Adult hospitals accept some teen patients to help ease burden on CHEO

CHEO, eastern Ontario's children's hospital in Ottawa, has been over-capacity for weeks. (Francis Ferland/CBC - image credit)
CHEO, eastern Ontario's children's hospital in Ottawa, has been over-capacity for weeks. (Francis Ferland/CBC - image credit)

Ontario Health has issued a directive requiring adult acute care hospitals in the region to receive transfers of 16- and 17-year-old patients to help alleviate the burden on CHEO, eastern Ontario's overcrowded children's hospital.

The Ottawa Hospital, Queensway Carleton Hospital and Hôpital Montfort will be among those accepting youth aged 16 and older.

"We're grateful to our partner hospitals," said Dr. Lindy Samson, chief medical officer and chief of staff at CHEO. "We really want to make sure we have the space and capacity to care for those kids."

Samson said CHEO's inpatient care beds are around 190 per cent capacity as of Friday. Nearly one in six of those patients, she said, requires some level of intensive care — and the hospital's ICU is likewise double its capacity.

The surge in patients is being driven by an early and hard-hitting respiratory viral season, including higher than normal cases of influenza, respiratory syncytial virus (RSV) and COVID-19.


"The treatment of children with RSV is not new, and this is a very experienced team and organization. What's new is the number of children all at once," said Alex Munter, CHEO's president and CEO.

Samson added the provincial directive was the result of close collaboration between the hospital and Ontario Health, but she did not specify which organization led the discussions.

Ontario Health Minister Sylvia Jones told Radio-Canada some Ottawa-area children are being cared for in hospitals in Kingston due to the lack of beds. Kingston is about 175 kilometres from Ottawa, or about a two-hour drive.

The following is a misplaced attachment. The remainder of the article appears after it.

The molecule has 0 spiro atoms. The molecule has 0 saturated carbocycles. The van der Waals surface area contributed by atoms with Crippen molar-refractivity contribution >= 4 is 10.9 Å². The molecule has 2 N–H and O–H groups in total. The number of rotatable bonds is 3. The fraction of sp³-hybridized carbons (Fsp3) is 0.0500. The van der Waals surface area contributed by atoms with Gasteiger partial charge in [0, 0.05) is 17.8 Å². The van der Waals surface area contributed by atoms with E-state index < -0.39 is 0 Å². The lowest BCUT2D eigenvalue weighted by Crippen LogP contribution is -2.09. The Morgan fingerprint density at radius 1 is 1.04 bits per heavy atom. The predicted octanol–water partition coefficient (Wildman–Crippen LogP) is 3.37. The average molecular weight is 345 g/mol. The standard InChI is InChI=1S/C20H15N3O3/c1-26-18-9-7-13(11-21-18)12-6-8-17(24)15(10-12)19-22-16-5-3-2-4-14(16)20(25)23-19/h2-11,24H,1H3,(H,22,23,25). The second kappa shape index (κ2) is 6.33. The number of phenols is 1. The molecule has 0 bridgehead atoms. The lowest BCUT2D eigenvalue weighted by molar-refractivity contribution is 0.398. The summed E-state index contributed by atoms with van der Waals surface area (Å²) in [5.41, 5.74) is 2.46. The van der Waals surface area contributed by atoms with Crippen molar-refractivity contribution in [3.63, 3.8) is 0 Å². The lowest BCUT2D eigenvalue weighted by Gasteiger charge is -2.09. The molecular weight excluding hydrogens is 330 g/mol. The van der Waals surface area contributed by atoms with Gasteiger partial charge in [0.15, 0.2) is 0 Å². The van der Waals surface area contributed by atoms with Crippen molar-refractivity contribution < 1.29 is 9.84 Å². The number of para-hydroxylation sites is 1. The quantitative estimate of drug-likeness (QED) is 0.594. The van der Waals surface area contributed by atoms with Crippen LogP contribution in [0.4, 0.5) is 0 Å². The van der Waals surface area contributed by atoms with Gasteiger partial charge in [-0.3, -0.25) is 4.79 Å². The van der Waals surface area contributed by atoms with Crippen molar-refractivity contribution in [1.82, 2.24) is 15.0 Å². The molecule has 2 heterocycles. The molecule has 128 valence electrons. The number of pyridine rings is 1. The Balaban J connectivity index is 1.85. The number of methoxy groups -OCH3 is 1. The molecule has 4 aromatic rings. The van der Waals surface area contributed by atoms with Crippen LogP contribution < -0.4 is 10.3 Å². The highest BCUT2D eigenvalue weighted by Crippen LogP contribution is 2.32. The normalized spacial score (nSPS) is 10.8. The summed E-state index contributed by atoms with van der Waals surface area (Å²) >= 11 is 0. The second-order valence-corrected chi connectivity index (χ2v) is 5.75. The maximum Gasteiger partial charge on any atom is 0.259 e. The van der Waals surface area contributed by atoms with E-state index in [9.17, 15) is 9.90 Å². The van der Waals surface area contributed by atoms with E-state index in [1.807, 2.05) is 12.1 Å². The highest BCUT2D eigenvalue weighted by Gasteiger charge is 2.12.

The Kingston Health Sciences Centre confirmed in an email to CBC its pediatric program had received 13 patient transfers from outside southeastern Ontario as of Friday, although it did not say how many had come from Ottawa.

The directive does not apply to youth who have eating disorders, who have experienced sexual assault, or who are being followed by CHEO for chronic conditions.

More patients requiring immediate health interventions

Ken Farion, CHEO's vice-president of quality, strategy and family partnership, said the hospital's emergency room is seeing more cases of young children who require immediate interventions.

Last year, the hospital treated 17 children who needed an urgent health intervention in the first two weeks of November. This year, the hospital treated 44 in that same two-week span, most of whom were young babies with fever and respiratory distress.

Jean Delisle/CBC
Jean Delisle/CBC

Bernie Robinson, acting president for the Ontario Nurses Association, said the current situation in children's hospitals is "a shame."

"The Ontario government has said they had planned for this surge months ago, but we really haven't seen any real plan," Robinson said. "This was their plan."

She added adult hospitals across the province are already "overstretched," and the additional teenage patients will only make it more difficult for health-care workers to provide quality care.

Martine Potvin, vice president of clinical programs and chief nursing officer at Hôpital Montfort, said the hospital won't have to make any structural changes to accommodate the new patients.

"We can also be there for CHEO," Potvin said.